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Tuesday, August 19, 2008

Why XAML is Powerful


Introduction
XAML, Microsoft's eXtensible Application Markup Language, was released with the .NET 3.0 framework and works with the new technologies available in the once-called WinFx release of the framework, such as WPF (Windows Presentation Foundation), WF (Workflow Foundation), Windows CardSpace, and WCF (Windows Communication Foundation). Currently, I'm learning WPF, where XAML is used for building user interfaces.



Ideas
Being a markup language, XAML is inherently powerful (object-oriented pun not intended) for the pure reason that you can write your interface in XAML and use it in a variety of projects in the most various languages (in Microsoft's case, C++, C#, and Visual Basic - I'm not sure if J++ and J# are still around). This way, a project doesn't need to have its interface written in one non-compatible language, but rather in XAML itself, allowing the code to be shared across various languages.

It would be especially useful if Linux distributions and APIs adopted this new markup-based way of marking up interfaces. Imagine if programmer is experienced in Python and at an intermediate levl in C and wants to write a GTK+ application, but wants some parts of the interface written not only in C but also in Python. The code would get confusing having one part of the interface in C and the other in Python (I'm not sure if this example is plausible, it's just an example) when the interface could be entirely written in a markup language, so that the two languages could easily access the markup file.

Thought
One could say XIB (on OS X Leopard) is copying off of XAML (on Windows XP SP2 and Vista) : they're both markup files used for interface implementation, but Xcode 3.0 development doesn't seem to have started until late 2006 or early 2007, while Avalon (the codename for WPF) was in development since before 2005. Recently, I've been finding Apple to be copying off Microsoft: OS X iPhone - Windows Mobile, XIB - XAML, icon size sliders in the Snow Leopard Finder (at least in the alpha version) - same feature was implemented in Vista's Finder. On the other hand, Application Services was copied by Microsoft and re-implemented as WCF. They both copy from each other, let's just put it at that ;-)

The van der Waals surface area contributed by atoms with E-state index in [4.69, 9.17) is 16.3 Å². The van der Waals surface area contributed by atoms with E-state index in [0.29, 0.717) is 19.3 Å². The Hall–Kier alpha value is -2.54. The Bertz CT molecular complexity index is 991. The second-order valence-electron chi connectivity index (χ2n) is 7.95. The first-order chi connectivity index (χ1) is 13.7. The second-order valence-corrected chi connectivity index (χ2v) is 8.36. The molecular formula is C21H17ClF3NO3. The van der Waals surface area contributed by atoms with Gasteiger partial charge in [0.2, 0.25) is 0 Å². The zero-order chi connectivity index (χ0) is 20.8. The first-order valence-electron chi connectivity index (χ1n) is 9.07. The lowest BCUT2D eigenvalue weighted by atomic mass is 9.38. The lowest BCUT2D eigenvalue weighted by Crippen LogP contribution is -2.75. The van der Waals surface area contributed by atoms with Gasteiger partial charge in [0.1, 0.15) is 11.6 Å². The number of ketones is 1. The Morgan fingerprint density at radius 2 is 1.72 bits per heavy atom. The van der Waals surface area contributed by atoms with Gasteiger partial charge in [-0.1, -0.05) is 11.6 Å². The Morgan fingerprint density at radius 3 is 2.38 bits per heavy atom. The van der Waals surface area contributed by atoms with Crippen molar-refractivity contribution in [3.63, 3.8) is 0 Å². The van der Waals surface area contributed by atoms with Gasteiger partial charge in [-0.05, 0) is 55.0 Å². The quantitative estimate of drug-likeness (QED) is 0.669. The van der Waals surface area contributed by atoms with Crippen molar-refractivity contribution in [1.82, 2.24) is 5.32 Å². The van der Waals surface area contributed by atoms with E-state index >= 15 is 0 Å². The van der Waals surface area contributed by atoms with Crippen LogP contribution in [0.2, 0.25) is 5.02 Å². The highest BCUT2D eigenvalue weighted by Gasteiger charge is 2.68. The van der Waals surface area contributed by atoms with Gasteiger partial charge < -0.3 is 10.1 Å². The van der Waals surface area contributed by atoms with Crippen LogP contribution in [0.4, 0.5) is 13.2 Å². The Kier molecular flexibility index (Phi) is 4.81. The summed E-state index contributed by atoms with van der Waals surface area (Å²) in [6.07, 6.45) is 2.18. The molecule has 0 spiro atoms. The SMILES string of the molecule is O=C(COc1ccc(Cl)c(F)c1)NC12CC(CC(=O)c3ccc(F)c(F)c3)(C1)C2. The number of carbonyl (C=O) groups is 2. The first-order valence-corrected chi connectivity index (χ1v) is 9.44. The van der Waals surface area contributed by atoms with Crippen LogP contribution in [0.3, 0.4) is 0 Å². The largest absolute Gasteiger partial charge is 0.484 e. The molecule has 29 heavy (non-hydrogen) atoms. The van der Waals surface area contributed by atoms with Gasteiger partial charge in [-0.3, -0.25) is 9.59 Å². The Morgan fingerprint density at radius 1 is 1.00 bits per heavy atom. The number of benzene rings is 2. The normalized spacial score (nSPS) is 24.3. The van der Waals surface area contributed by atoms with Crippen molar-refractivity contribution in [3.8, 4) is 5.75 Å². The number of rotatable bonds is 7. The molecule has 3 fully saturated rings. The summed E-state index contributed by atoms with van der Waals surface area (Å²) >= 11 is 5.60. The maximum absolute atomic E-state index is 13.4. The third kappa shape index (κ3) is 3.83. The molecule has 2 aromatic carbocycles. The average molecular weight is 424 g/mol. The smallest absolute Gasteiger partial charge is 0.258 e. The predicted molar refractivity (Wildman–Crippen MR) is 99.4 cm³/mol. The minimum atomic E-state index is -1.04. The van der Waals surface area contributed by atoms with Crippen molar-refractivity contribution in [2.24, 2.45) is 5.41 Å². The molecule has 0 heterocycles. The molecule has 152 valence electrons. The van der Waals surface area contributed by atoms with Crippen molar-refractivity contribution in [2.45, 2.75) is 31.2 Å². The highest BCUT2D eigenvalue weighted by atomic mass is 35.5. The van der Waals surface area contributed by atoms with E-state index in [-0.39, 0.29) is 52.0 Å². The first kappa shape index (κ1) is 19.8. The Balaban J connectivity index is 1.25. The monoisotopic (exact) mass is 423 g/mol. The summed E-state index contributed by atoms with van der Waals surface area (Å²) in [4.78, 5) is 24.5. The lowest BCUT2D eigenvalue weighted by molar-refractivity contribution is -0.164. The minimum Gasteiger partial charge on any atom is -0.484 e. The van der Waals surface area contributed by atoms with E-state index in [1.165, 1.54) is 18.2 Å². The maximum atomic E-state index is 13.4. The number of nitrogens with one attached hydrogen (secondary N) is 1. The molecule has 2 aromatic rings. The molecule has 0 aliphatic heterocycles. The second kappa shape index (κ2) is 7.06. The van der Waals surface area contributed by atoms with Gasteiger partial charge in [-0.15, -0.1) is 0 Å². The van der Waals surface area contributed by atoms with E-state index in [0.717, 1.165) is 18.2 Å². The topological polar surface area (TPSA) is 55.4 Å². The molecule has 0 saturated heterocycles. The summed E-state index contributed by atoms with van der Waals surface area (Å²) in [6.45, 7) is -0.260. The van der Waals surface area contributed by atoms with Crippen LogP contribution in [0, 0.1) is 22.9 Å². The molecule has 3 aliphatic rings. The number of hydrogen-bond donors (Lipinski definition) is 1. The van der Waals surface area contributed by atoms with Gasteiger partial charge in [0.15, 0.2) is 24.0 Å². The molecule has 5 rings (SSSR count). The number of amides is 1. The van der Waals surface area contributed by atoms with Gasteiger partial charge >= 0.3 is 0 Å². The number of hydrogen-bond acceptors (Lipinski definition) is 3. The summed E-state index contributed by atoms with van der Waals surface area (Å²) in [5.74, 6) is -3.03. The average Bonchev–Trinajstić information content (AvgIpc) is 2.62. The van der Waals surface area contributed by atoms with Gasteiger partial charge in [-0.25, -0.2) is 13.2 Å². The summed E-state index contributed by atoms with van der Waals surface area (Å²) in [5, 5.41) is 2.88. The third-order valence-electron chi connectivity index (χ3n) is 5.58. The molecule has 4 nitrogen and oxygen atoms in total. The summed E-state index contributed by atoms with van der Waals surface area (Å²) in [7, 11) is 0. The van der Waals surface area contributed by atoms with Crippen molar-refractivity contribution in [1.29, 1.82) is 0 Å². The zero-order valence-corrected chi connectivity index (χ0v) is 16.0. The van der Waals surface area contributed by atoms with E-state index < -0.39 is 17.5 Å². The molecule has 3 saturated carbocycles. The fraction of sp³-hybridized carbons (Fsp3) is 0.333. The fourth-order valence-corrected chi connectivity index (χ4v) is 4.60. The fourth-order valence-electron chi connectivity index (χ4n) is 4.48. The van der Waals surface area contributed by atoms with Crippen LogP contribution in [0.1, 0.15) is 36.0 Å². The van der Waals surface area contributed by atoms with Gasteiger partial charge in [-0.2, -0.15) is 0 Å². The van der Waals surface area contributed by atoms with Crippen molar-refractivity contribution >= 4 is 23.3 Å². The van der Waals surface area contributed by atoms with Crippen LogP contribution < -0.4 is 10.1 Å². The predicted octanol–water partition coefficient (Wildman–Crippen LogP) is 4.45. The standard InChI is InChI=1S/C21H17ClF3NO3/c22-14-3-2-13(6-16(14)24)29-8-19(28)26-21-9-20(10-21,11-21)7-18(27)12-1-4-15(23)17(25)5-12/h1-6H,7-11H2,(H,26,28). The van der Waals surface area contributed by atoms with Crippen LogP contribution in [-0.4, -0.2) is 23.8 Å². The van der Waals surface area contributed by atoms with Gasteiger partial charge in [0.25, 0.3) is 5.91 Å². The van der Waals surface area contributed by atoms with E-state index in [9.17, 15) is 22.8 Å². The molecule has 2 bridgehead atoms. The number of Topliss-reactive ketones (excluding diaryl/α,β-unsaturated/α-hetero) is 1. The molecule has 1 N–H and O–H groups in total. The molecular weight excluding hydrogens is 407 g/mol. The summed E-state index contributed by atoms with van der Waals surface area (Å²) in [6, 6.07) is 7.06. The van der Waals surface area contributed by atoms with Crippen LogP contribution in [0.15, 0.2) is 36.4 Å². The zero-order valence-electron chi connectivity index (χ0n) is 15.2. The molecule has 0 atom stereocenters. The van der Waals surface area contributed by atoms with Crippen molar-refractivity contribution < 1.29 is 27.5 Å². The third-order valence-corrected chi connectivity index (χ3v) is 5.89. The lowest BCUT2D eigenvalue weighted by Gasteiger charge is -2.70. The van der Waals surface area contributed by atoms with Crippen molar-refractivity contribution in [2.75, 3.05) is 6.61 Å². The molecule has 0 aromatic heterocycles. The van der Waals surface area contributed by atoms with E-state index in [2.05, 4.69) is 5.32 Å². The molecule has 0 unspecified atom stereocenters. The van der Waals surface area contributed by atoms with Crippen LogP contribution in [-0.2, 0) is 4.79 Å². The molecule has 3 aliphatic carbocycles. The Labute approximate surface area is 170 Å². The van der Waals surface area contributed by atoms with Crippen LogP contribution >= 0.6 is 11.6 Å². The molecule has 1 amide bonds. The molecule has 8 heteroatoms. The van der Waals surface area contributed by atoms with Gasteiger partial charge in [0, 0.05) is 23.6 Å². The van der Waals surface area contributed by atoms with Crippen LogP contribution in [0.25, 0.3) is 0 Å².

9 comments:

Paul A Houle said...

Something else cool about XAML: it's not tied to UI development!

XAML is a general framework for writing an XML file that initializes and configures a tree of objects. It's used in Windows Workflow Foundation to specify asynchronous workflows. It could be used in frameworks that build programs by composition, like the Java Spring framework.

The cross-language aspect of XAML might be hard to carry into the open-source world because XAML's cross-language ability is closely tied to how the .net framework works. It's possible to write programs in many languages, such as C#, VB and IronPython and compile them to the .net runtime. If these classes are 'partial' classes, part of them can be defined in a XAML file while the other part is defined in a .cs file.

Overall, XAML-WPF is an elegant way to implement the "Visual Basic" style of GUI builder. That whole approach depends a lot on having consistent appearance of controls, font metrics and stuff, and doesn't work so well in cross-platform environments where a few pixels here and a few pixels there can make your interfaces unusable.

Sam Griffith Jr. said...

XIB is not a coping of XAML. XIB is a XML equivalent of the binary serialization that Interface Builder uses to create it's NIB files. XIB is XML version of NIB. The NIB is just the interface saved. By that I mean in IB you are not just drawing a spec, but actually instantiating the real UI elements and can even run the instance. No code gen, no nothing. What you pull out is the real deal. The NIB/XIB is just that object graph saved.

XAML on the other hand is more of a UI spec language that is in line with it's use in a Builder pattern of creating the UI. They are different approaches to the same goal. XAML converts the spec into instantiating and connecting the UI components on the build of the spec. The NIB on the other hand is not building the UI, but de-serializing an already existing one. No spec parsing or build is being done on the load.